- Turn off the flame and garnish with some chopped coriander if you want.
- Your Bhuna Mangsho is ready to be served now.
Serve with roti/paratha/naan or plain rice. You can also serve this dish with Basanti Pulao (Bengali Sweet Yellow Pulao) to make your celebration more delightful.
Enjoy this delicious mutton curry and do drop me a comment giving your feedback about this recipe. You can also tag me on Instagram using the handle @when_a_bong_cooks.
Wishing Everyone a very Happy Eid. Eid Mubarak!!!
I love street food and among many other dishes that the road side vendors serve, chicken noodles has always been my most favourite. I never say no to noodles, specially when it is with chicken. This always makes a great dinner option in my house […]
Made of milk, vermicelli, dry fruits, dates and sugar, Sheer Khurma (also called Sheer Khorma) is a thick, rich and flavourful pudding prepared in Muslim households during Ramadan or Eid. Popular in Afghanistan, Middle East and Indian subcontinent, this sweet dish is a must have […]
……….উদয়দিগন্তে শঙ্খ বাজে, মোর চিত্তমাঝে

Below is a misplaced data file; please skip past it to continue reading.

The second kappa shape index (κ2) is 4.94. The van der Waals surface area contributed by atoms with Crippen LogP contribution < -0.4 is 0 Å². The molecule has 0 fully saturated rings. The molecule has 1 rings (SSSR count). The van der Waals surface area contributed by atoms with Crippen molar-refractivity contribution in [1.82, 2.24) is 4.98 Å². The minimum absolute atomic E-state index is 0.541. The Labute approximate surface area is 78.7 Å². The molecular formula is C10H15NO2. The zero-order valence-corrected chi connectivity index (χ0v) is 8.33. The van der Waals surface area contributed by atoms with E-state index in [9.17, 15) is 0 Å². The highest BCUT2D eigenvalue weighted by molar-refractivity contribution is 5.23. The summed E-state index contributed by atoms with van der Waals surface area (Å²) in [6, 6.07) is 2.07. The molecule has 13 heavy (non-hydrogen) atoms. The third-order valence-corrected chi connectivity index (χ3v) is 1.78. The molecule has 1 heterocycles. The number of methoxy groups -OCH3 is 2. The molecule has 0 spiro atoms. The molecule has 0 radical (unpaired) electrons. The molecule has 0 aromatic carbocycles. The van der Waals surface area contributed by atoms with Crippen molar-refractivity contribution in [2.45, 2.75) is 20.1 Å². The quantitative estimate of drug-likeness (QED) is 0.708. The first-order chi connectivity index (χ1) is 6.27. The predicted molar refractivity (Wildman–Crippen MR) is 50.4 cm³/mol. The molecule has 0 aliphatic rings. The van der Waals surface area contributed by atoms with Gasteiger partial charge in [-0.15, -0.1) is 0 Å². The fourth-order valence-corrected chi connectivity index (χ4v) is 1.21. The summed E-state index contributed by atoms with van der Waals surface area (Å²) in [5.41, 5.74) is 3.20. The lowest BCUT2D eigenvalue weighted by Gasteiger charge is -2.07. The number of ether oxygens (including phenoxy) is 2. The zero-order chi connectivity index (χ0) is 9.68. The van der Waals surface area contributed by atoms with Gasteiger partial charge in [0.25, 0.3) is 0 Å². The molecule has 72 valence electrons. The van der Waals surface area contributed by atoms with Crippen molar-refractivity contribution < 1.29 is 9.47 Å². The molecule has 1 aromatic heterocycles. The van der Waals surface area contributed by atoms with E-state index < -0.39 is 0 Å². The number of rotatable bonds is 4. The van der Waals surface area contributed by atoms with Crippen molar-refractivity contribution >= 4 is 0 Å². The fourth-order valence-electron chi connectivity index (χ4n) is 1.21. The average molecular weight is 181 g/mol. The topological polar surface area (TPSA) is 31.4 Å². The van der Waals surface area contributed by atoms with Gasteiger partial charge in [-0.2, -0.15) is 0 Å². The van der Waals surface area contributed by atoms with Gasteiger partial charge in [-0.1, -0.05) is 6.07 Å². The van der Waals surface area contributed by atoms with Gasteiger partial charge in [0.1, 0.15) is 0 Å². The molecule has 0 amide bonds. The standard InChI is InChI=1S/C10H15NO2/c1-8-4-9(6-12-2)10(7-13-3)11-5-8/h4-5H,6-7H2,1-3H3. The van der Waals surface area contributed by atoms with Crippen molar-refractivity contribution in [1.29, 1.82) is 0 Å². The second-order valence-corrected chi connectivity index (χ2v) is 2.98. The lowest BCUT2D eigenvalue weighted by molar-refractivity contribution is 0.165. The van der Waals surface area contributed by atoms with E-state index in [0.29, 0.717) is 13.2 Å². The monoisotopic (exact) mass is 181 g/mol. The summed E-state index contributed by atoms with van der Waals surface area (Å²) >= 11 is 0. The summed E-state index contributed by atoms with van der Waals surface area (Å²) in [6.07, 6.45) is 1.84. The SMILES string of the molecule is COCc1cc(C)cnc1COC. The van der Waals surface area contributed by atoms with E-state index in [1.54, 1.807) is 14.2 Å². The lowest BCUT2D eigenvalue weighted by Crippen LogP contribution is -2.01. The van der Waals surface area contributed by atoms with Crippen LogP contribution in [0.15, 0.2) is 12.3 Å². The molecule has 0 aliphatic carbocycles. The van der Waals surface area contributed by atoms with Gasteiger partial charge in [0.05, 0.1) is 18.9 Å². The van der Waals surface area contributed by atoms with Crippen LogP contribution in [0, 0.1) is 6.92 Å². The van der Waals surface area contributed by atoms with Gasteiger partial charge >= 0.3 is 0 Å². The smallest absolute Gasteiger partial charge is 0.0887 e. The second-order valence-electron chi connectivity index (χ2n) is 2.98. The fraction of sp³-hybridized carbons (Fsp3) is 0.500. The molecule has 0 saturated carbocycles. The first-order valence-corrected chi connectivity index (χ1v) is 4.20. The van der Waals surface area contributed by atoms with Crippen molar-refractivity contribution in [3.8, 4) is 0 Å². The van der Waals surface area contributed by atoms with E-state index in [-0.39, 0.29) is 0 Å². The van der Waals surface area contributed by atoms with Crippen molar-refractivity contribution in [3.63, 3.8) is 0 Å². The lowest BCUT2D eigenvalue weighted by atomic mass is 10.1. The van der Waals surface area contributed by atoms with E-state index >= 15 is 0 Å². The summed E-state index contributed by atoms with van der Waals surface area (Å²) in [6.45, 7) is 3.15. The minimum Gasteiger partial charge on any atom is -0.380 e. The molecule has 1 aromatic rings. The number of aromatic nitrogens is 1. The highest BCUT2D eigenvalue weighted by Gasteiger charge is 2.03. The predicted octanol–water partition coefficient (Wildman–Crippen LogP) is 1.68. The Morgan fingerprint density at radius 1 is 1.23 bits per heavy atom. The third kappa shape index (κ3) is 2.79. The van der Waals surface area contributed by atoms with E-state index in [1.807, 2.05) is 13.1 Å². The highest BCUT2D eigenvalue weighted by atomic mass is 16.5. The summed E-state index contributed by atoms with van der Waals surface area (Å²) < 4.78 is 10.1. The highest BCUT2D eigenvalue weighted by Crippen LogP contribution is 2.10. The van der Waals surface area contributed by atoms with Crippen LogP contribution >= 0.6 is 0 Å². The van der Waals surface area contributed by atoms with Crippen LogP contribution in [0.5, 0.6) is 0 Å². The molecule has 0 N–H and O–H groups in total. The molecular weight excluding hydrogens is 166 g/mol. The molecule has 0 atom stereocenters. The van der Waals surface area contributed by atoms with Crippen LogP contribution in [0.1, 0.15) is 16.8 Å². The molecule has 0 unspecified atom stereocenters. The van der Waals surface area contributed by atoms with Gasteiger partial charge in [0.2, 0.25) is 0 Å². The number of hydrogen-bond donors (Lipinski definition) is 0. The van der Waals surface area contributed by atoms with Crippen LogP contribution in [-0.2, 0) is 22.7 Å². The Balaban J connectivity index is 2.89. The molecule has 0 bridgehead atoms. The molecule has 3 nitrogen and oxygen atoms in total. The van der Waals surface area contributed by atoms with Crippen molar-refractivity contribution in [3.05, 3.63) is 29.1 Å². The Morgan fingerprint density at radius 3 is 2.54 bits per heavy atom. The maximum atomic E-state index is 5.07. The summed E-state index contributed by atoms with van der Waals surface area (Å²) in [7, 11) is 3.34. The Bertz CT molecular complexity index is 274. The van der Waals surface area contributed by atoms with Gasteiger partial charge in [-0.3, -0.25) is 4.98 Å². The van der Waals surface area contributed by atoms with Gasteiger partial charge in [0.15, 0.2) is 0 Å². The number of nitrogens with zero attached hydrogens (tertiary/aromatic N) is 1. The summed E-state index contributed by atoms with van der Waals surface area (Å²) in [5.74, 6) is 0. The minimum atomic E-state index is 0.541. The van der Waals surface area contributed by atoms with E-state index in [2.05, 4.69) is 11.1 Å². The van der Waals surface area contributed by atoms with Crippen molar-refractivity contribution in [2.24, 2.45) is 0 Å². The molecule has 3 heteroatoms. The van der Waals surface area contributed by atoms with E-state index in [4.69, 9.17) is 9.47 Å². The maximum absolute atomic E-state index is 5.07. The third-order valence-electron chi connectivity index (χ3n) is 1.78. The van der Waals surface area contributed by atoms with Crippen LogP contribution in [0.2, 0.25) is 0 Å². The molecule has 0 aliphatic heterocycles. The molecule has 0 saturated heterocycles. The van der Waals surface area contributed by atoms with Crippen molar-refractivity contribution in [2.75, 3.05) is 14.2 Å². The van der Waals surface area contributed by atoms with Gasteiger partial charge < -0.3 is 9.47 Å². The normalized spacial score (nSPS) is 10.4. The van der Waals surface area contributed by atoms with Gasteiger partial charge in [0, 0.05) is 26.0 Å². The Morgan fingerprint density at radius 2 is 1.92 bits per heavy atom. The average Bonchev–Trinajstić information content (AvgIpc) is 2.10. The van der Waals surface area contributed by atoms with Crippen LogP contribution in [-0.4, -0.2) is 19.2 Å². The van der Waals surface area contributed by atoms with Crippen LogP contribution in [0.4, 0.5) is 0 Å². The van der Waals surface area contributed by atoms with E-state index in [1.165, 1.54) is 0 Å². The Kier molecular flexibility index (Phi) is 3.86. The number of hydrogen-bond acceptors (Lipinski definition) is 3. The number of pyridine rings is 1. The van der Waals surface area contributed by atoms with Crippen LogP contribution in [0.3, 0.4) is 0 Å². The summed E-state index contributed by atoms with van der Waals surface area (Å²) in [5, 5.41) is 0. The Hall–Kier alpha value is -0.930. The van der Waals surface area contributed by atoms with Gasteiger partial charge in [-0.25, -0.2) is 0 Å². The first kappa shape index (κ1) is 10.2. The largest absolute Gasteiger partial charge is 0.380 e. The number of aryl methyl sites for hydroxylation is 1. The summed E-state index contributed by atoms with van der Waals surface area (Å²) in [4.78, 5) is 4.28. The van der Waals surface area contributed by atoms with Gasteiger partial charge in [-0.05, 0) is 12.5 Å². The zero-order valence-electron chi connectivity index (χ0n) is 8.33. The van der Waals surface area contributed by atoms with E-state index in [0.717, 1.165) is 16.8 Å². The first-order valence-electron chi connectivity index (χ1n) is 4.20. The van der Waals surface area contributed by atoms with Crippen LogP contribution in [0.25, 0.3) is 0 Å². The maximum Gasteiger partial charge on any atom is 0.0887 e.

চিরনূতনেরে দিল ডাক
পঁচিশে বৈশাখ ।।
With the advent of Pochise Baisakh, the birthday of Kobiguru Rabindranath Tagore, here I present another great recipe from the kitchen of Tagores. I take immense pleasure to add another gem to my Thakurbarir Ranna series and this is a pure vegetarian dish. As usual, I have given my own twist in this dish and the outcome is just fantastic. It’s a hassle free and a must try recipe. Morning breakfast with this alur dom and luchi (Bengali deep fried puffy bread) and Sanchayita open by my side – this is truly a blessed morning!
Having a heart filled with the essence of Tagore, I celebrate him everyday. Since childhood, Tagore has been my greatest escape from all troubles and worries. In distress I hold him close to my heart and that makes me calm down. For me, Tagore is a therapy, he is a celebration, he is love and life, he is my God. Like many other Bengalis, Pochise Baisakh is an auspicious day for me. It’s been a ritual in our home to get up early that day, pay homage to Tagore by playing or singing his songs, placing a fresh garland on his photograph and the celebration continues with sweets and other special dishes.